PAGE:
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We’re finally beginning to see the impact a new SUV can have in Volvo showrooms.
The second-generation XC90 posted a 209% year-over-year increase to 1,176 U.S. sales in July 2015. That equalled 796 more sales this July than last and the highest monthly total for the XC90 since December 2010.
So is Volvo back? Well, not quite. Not yet.
Because the auto market is so seasonal, year-over-year change is a valid figure to consider, but it’s less useful when the previous year in the year-over-year comparison was the 13th year in the model’s lifespan. XC90 sales in July 2014, for instance, were 88% lower than in July 2004. Read More >
Two stories paint an interesting present reality for hybrid and electric vehicles in America. Interest in hybrid vehicles has stayed consistent for the last two years among people in the U.S., AutoGuide is reporting. But apparently dealers and buyers can’t keep their hands off of those cars in Connecticut, where that state recently offered up to $3,000 on the hoods of those cars, Automotive News is reporting.
According to a Harris Poll, 48 percent of polled Americans say they would consider a hybrid vehicle next time they’re in the market for a car, which is roughly the same number of people who said so in 2013. Interest in electric and plug-in hybrid cars was up slightly to 21 and 29 percent of respondents, respectively.
Getting people to pull the trigger on that purchase, it seems, is still a matter of dangling a tangible benefit — fuel economy and environmental benefit may still not be enough.
Read More >
Just in time for super-low gas prices, Dodge’s Hellcats will cost $3,650 to $4,200 more next year — at least — Autoblog is reporting.
The 2016 Challenger Hellcat will start at $65,190 — including destination and gas guzzler tax, an increase of $4,200 over 2015. The Charger will start at $68,640 — including destination and tax, which is an increase of $3,650.
(Those prices don’t reflect the “market adjustment” one could likely see for the highly coveted, limited-production vehicles. Although, Dodge really doesn’t like that.)
Read More >
Not since January of last year had the Honda Odyssey finished a month as America’s top-selling minivan. Indeed, not since October of last year had the Toyota Sienna not been America’s best-selling minivan.
But in July 2015, Odyssey sales jumped 18 percent, year-over-year, enough to overtake the Sienna on a monthly basis. Read More >
U.S. sales of SUVs and crossovers jumped 14 percent in July 2015, a year-over-year improvement equal to more than 67,000 extra sales compared with July 2014.
As a result, just under 36 percent of the U.S. auto industry’s volume was produced by utility vehicles in July 2015, a three-percentage-point increase over the same period one year ago.
Passenger car volume, meanwhile, slid 3 percent last month, a drop of around 18,000 sales as the overall market grew by more than 5 percent, or 75,000 units. Read More >
There were six new full-size SUVs from General Motors. Ford refreshed the Expedition. Lincoln did the same with their upmarket Expedition, the Navigator.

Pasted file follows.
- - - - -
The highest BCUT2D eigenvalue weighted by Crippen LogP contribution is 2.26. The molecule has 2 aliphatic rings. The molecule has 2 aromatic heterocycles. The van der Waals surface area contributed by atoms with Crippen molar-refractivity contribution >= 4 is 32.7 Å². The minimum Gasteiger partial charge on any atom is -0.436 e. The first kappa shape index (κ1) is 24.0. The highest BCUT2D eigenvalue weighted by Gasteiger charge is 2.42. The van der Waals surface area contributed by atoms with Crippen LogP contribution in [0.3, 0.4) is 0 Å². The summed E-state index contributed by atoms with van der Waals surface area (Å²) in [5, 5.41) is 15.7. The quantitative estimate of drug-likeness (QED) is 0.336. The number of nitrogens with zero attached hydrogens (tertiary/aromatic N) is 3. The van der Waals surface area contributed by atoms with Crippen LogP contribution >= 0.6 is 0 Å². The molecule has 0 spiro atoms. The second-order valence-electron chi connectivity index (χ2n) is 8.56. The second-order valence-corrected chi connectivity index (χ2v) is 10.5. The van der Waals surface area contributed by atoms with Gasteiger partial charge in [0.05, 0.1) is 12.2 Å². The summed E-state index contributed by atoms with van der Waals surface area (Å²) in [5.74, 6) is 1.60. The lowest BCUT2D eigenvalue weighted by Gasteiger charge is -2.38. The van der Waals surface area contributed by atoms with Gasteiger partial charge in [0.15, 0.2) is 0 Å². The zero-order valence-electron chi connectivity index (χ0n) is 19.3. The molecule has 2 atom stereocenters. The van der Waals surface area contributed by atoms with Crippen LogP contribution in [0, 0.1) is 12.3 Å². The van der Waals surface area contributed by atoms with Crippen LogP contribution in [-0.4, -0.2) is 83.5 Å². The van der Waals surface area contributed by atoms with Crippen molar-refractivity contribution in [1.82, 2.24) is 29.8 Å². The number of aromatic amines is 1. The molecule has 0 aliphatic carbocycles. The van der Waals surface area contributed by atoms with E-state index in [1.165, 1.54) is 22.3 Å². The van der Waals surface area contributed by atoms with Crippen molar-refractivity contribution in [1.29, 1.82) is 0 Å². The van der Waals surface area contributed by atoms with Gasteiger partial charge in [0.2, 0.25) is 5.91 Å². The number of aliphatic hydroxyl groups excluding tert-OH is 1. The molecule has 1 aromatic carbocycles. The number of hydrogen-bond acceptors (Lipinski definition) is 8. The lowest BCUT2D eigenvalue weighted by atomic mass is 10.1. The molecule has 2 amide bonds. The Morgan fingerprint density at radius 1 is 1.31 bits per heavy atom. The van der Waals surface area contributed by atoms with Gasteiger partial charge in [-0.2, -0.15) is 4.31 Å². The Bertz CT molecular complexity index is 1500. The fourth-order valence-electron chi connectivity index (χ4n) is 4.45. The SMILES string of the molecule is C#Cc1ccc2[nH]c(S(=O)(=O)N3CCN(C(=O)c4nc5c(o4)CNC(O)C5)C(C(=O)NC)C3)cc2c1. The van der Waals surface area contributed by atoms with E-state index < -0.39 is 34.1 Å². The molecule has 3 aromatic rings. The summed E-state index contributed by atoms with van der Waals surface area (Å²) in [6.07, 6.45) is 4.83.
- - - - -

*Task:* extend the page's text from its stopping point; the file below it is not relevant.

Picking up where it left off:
The year was 2014, and U.S. sales of Detroit’s biggest, baddest, full-size SUVs were booming, relative to the recent past. Read More >
The Ford Taurus, once the flagship in Ford’s range, apparently has fallen on hard times.
Sales are down 28 percent through July, it hasn’t done much to outrun its perception as a perennial fleet queen and police fleet buyers are picking the Explorer-based Interceptor over the sedan. Automotive News details the fall and rise and fall again of the Ford Taurus (thanks mostly to former Ford CEO Alan Mulally) and throws in a little tidbit in the middle:
If sales keep falling, analysts speculate Ford could eliminate U.S. production of it and … import the small volume it needs here from China …
Oh boy. Read More >
You’d be forgiven if you thought Audi’s performance division was called “RS”. After all, the Germans have a history of using letters to describe their more powerful offerings, such as BMW M and Mercedes-AMG.
In Audi’s case, it’s a bit more complex. While the cars themselves wear S and RS badging, the performance division is actually called quattro GmbH (without the capital Q, because Audi), which is the name of the all-wheel drive system that made the brand so popular with Group B rally fans. It’s compounded by the fact normal Audi’s wear the quattro nameplate when they sport all-wheel drive, so it’s not that exclusive of a name.
In Australia, Audi is looking to fix this organizational and marketing nightmare. Enter Audi Sport.
Read More >
In July 2015, for just the second time since arriving in America 15 months ago, the Porsche Macan outsold its bigger brother Cayenne.
Also in July 2015, for the first time since arriving in America 15 months ago, the Porsche Macan was the best-selling Porsche in America.
But is Porsche just using the Macan to appeal to Cayenne buyers who want something smaller or less expensive, thereby cannibalizing Cayenne volume in the United States? Read More >
Cadillac likely won’t push to sell more cars in Europe before 2020, the company’s CEO Johan de Nysschen told analysts on Tuesday.
“We’ll go to that market when we have the right powertrains and the right cars,” he said Tuesday, according to the Detroit News.
Previously, Cadillac had planned some right-hand drive models and diesel powertrains to help it gain a foothold in European markets. According to the report, Cadillac has sold only 838 cars in Europe so far this year. Cadillac wants to sell 500,000 cars globally by 2020, de Nysschen said.
Read More >